Cooking For A Crowd
Recipes for Quantity Cooking

The Ten Commandments of Dinner Parties

Know your guests. If the dinner party is an informal affair with friends, this shouldn't be a problem. If it is business related and more formal, try to find out any extreme likes and dislikes and if any of the guests are vegetarian, have specific dietary requirements or any allergies, e.g., nuts, shellfish, wheat.

Keep it simple. Even if it's formal, you don't have to bust a gut over the food. Never bite off more than you can chew by trying to cook a complicated dish that you haven't served before - it's best to be familiar with any potential pitfalls or difficult ingredients. And try to choose dishes that don't need constant supervision.

Plan ahead. If you want to use special or unusual ingredients, make sure they'll be available when you need them - nothing's worse than needing that unusual herb or spice and finding it sold out on the day of the party. If necessary, order in advance from fishmongers, game dealers, butchers and greengrocers.

Prepare as much as you can in advance. After all, you're the host and should spend as much time with your guests as possible. If you seem flustered or always rushing about, people will feel uncomfortable. You can do a lot before the guests arrive: cold starters can be plated, salads mixed (but not dressed until the last minute), meat browned off in advance and laid out on a baking tray ready for a final roasting, desserts made up and refrigerated, sauces prepared and so on. And be sure to lay the table before people start to arrive.

Choose courses that go well together. Plan courses that complement each other, and don't repeat ingredients throughout the courses. For example, don't serve mini shortcrust tartlettes followed by a main course of Beef Wellington wrapped in puff pastry, rounded off with some type of sweet pastry tart for dessert. And try to use seasonal ingredients. What seems lovely and fresh on a warm summer's day will be inappropriate on a cold winter's evening.

Be generous but don't overwhelm. Your guests will feel awkward if there's too much food on their plates. If the dinner party is an informal gathering with friends, you may choose to serve family style - that is, from serving bowls or plates, letting people help themselves. If you're plating restaurant-style, think of composition and amounts. You may want to plate the main ingredient, say meat or fish, then pass the vegetables around separately. Finally, make more sauce than you think you'll need - most people like more sauce than recipes allow for.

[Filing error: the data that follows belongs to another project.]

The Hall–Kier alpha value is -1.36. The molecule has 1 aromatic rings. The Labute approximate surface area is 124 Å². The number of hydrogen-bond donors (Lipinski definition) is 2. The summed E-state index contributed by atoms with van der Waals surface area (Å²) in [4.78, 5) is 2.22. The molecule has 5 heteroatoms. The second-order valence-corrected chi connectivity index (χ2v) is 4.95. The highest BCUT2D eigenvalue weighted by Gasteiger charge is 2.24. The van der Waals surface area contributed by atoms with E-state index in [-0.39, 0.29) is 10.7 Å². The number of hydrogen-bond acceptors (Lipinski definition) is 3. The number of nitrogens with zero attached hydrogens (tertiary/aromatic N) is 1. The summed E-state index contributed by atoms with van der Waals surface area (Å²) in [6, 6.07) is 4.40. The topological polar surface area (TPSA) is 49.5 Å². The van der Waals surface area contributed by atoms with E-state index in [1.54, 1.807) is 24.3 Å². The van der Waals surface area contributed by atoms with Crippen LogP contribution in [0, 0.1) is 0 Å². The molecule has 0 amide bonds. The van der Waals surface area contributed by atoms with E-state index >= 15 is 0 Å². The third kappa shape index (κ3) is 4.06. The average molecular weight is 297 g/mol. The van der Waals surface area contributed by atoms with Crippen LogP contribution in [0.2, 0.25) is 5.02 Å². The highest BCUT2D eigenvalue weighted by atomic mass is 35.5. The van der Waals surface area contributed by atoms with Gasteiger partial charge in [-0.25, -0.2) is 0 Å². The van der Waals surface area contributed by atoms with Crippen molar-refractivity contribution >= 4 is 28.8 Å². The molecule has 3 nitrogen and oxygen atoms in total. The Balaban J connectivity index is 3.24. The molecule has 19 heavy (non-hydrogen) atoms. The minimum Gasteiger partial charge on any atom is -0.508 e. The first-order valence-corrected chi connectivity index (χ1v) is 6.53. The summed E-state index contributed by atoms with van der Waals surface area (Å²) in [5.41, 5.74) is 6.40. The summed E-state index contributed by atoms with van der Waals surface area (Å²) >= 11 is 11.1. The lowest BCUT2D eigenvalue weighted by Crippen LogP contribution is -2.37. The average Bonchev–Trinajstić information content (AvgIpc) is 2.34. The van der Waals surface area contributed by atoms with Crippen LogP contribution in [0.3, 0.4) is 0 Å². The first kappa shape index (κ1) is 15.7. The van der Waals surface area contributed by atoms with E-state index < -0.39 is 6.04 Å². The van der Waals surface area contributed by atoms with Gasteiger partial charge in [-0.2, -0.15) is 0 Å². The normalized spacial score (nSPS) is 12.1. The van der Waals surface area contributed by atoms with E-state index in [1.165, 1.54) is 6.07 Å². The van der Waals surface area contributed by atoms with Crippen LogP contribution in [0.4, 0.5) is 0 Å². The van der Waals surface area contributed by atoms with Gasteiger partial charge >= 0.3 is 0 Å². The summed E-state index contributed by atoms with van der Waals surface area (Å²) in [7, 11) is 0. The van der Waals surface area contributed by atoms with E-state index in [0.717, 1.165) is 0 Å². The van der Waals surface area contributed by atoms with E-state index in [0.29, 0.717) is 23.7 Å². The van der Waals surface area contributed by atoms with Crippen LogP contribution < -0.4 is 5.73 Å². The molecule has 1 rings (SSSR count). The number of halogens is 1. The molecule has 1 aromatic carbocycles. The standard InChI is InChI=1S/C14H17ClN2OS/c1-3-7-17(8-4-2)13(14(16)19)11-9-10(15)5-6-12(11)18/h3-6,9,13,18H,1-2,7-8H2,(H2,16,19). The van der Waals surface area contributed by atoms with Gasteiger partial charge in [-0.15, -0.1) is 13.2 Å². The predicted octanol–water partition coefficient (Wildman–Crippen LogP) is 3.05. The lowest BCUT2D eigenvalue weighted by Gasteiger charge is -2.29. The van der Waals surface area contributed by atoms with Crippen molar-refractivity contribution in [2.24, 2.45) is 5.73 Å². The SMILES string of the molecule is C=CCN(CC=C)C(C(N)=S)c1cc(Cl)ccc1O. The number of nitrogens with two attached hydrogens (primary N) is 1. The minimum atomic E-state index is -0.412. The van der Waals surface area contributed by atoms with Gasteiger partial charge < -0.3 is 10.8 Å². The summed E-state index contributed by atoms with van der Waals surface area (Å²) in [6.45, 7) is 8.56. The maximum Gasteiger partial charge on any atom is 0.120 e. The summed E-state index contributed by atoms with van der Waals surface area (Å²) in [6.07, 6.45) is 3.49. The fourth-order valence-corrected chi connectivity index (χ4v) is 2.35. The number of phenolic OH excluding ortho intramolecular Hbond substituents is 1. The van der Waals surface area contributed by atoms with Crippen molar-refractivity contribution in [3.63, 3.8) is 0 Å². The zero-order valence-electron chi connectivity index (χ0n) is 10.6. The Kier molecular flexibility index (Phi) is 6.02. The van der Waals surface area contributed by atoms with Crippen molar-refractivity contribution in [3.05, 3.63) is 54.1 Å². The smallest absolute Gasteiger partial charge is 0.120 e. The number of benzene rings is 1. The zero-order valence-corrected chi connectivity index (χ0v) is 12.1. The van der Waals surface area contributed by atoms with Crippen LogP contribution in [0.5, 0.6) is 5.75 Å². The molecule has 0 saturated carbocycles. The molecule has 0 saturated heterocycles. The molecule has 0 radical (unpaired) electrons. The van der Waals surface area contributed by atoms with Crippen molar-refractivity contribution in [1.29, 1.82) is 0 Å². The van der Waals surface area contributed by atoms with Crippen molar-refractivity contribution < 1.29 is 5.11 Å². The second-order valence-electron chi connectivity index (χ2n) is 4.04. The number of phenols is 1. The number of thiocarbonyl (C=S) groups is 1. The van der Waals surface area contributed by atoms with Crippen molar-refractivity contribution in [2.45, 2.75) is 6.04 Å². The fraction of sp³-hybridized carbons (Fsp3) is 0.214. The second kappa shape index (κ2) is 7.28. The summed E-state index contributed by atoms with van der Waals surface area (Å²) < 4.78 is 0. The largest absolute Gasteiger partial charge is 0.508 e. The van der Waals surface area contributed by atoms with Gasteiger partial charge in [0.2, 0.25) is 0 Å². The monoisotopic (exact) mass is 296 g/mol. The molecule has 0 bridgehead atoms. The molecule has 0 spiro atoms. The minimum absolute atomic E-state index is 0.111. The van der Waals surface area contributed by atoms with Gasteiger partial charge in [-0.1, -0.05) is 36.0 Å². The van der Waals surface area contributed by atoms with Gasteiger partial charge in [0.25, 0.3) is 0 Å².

Think about color and texture. Each course should look appetizing and appealing. Don't overdo it with too much color just for the sake of it. On the other hand, don't make dishes that look bland and colorless. Use relevant garnishes like herbs or lemon slices where appropriate.

Strive for balance. Don't get carried away with exotic ingredients that might overwhelm the basic taste of the food. If it's fresh and good quality, don't drown it in intense flavors and mask the taste. If the menu includes a spicy, highly seasoned dish, don't serve a subtle and delicate food as the next course. If your dessert is heavy and very rich, try to offer a lighter alternative for guests who are too full - even if it is a store-bought sorbet.

Don't forget the cheese board. Three or four different cheeses should suffice for a cheese board. Offer a good selection of styles and textures, along with a bit of fresh fruit that's easy to eat, such as grapes, cherries, strawberries or figs. Assemble in advance, cover with cling film and leave in a cool - but not cold - place so the cheese is the right temperature and consistency when served. Keep the biscuits in the box until the last minute so they don't go stale. You must also decide when to serve the cheese: before or after the pudding? The English style is to serve it after the sweet, the French serve it prior to dessert. The French style seems to make more sense, as you can continue drinking the red wine served with the main course before switching to a sweet white for dessert. For more on cheese boards, click here.

Choose wines that go with the food. If you're not sure, ask a wine merchant, telling them what you're serving and asking for a recommendation that suits the food and your budget. For more information on wines, read Alice King's wine course. Finally, be sure to offer water with the meal - both still and sparkling.

Written by Terry Farris

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